Wednesday, 27 September 2017

The World of Twilight...

The World of Twlight: Chronicles of Anyaral is a fantasy skirmish-scale miniatures game designed by Michael Thorp. It uses a range of interesting mechanisms, but perhaps the biggest draw card for me is the wonderful aesthetic, and the look and feel of the world.


I have been looking for a while for a game my kids and I can collect and play, and with the lad being a huge fan of dinosaurs, this seemed like an obvious choice.

The rules book is high quality, well bound, clearly laid out and compiling several previously released smaller books. In it are all the rules and stats required to play, as well as copious amounts of fluff text detailing the absolutely charming world of Anyaral.


Also scattered throughout are wonderful little line drawings that give personality and loving rendition to this characterful setting.





The metal and resin miniatures do justice to the illustrations. They are high quality, well cast, easy to assemble and full of detail and character. These have to be some of my favourite fantasy miniatures, the aesthetic is fantastic and the quality high. They feel like they are around a 28mm scale, and look great on the table. I really want to get paint on them.

Devanu Outcasts

Clan Orel

All models that came with the 'Large Starter Set' assembled and based. I'll go through and take some better close ups another time.

The rules themselves are interesting and dynamic. Counters are drawn from a bag, and may match either player or be a 'Combat Counter'. When a player's Counter is drawn from the bag, they may select a model to activate, if this model has some form of leadership ability, they in turn may activate other models. Once the chain of activated models has been selected, they play may move them, and use any pertinent abilities. Making sure models are positioned well, in order to ensure they are activated in a coordinated fashion, and can make best use of their abilities, is key to success.

Yellow and green Initiative Counters (6 of each), and two orange Combat Counters. After the second Combat Counter is drawn in any turn and resolved, the Turn Ends.

The early stages of the Chance Encounter Scenario.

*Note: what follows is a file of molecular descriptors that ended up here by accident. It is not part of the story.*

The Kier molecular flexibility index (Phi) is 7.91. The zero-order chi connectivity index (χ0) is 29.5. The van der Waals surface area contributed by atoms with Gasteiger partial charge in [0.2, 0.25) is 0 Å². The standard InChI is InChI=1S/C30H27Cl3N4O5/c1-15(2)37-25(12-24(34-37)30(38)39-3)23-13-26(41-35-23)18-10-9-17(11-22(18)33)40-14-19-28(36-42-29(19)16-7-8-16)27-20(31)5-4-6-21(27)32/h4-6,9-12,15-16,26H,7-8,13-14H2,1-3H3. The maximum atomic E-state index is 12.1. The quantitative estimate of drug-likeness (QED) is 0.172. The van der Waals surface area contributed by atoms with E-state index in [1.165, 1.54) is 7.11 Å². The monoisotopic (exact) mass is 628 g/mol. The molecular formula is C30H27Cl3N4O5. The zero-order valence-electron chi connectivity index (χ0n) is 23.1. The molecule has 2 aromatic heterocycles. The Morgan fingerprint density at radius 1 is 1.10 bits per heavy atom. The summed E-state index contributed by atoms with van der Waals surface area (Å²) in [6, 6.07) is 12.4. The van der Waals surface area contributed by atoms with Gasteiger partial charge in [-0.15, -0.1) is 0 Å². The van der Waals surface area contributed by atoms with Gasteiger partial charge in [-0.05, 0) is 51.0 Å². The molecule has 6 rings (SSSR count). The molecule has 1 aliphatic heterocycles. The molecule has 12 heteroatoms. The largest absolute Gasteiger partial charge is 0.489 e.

If a Combat Counter is drawn, any models in base-to-base combat may engage in melee. This is not the only time melee occurs, as some abilities may allow for out of sequence attacks (like 'Charge'), but is one of the key moments in which combat is resolved.

The Devanu advance on the militia...

Players take turns in initiative order selecting a model to attack with, and combat is dynamic and interesting. Each player has twelve combat stones, 6 'Erac' (offensive), and 6 'Oran' (defensive). Each one of these stones is essentially a D2, like a coin, with a symbol on one side and a blank on the other. As well as the two models involved directly in a melee, other adjacent models may also offer 'support'. Support, abilities and a model's 'Combat' stat dictates how many stones a player may throw, and a player may select what mix of Erac and Oran will comprise this amount.

I did a quick paint job on my Combat Stones - no doubt they'll chip through use. But they are easier to read now than blank metal!

So, a model may attack another model, and will gather up a number of stones equal to the attacker's Combat stat, relevant abilities, and any support it gains. That player may choose to use stones that are Erac or Oran (or a mix), in order to make their combat action more offensive or defensive. Any Erac thrown are countered by an opponent's Oran, and vice-versa. For every 'hit' landed, the hit model rolls a D6, if it is equal to or higher than their Toughness, they live, if not, the model is removed. It is possible for both sides to inflict damage on the other at the same time.

Stat Cards came with the 'Large Starter' and are well worth it. They are good quality, tidy and capture all the information required in play. 

Combat may sound convoluted and messy, but in practice it is straightforward. Tactically interesting choices abound in model positioning, and using abilities to stack the odds against the opponent. The blind bluff of whether you are going to be more attacking or defensive with your combat stones is also a lot of fun. I thoroughly enjoyed the first simple games I played, and am looking forward to playing with more miniatures on the table.

Militia face off against the advancing Devanu.

The Jenta Hunter and Militia Captain faced off, both inflicting mortal wounds on the other...

World of Twilight: Chronicles of Anyaral is a great game. With a multitude of scenarios to play through, and an inventive, unique and thoroughly charming aesthetic, it's a game I am glad I bought into. The rules are fun and interesting, allowing for quick game-play and tactical thinking. I am looking forward to playing a lot more!




1 comment:

  1. Very happy to hear this game is getting some attention as far as Australia.
    It is easily one of my favourite games, with an immersive alien human-free world.
    The rules system feels very tribal and almost a bit raw, though it has some great tactical dept, which seems to endors and support the world the game plays it.
    Mike, the creator, is also a super friendly guy who listens carefully to his supporters when it comes to releases and feedback.

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